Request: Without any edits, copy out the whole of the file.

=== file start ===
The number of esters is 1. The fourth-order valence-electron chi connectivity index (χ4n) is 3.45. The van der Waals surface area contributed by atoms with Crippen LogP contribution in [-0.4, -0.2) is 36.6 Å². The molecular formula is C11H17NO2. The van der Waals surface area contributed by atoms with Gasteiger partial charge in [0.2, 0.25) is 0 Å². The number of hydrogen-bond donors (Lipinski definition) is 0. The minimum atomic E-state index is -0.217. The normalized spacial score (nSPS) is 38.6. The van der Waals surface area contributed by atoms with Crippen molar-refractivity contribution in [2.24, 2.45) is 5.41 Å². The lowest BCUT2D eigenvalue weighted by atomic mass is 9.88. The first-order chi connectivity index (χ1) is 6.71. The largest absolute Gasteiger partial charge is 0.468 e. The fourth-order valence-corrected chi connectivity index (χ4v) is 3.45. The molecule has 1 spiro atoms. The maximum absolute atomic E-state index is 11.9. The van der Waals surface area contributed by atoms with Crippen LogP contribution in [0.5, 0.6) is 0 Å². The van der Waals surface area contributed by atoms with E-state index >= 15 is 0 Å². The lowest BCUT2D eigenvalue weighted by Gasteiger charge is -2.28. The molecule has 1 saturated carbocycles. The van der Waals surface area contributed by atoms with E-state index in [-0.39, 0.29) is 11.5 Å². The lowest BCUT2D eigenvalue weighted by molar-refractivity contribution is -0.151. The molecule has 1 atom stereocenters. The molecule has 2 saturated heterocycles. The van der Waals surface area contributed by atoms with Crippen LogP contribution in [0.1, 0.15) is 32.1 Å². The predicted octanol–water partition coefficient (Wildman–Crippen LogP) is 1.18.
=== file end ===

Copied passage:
The number of esters is 1. The fourth-order valence-electron chi connectivity index (χ4n) is 3.45. The van der Waals surface area contributed by atoms with Crippen LogP contribution in [-0.4, -0.2) is 36.6 Å². The molecular formula is C11H17NO2. The van der Waals surface area contributed by atoms with Gasteiger partial charge in [0.2, 0.25) is 0 Å². The number of hydrogen-bond donors (Lipinski definition) is 0. The minimum atomic E-state index is -0.217. The normalized spacial score (nSPS) is 38.6. The van der Waals surface area contributed by atoms with Crippen molar-refractivity contribution in [2.24, 2.45) is 5.41 Å². The lowest BCUT2D eigenvalue weighted by atomic mass is 9.88. The first-order chi connectivity index (χ1) is 6.71. The largest absolute Gasteiger partial charge is 0.468 e. The fourth-order valence-corrected chi connectivity index (χ4v) is 3.45. The molecule has 1 spiro atoms. The maximum absolute atomic E-state index is 11.9. The van der Waals surface area contributed by atoms with Crippen LogP contribution in [0.5, 0.6) is 0 Å². The van der Waals surface area contributed by atoms with E-state index >= 15 is 0 Å². The lowest BCUT2D eigenvalue weighted by Gasteiger charge is -2.28. The molecule has 1 saturated carbocycles. The van der Waals surface area contributed by atoms with E-state index in [-0.39, 0.29) is 11.5 Å². The lowest BCUT2D eigenvalue weighted by molar-refractivity contribution is -0.151. The molecule has 1 atom stereocenters. The molecule has 2 saturated heterocycles. The van der Waals surface area contributed by atoms with Crippen LogP contribution in [0.1, 0.15) is 32.1 Å². The predicted octanol–water partition coefficient (Wildman–Crippen LogP) is 1.18.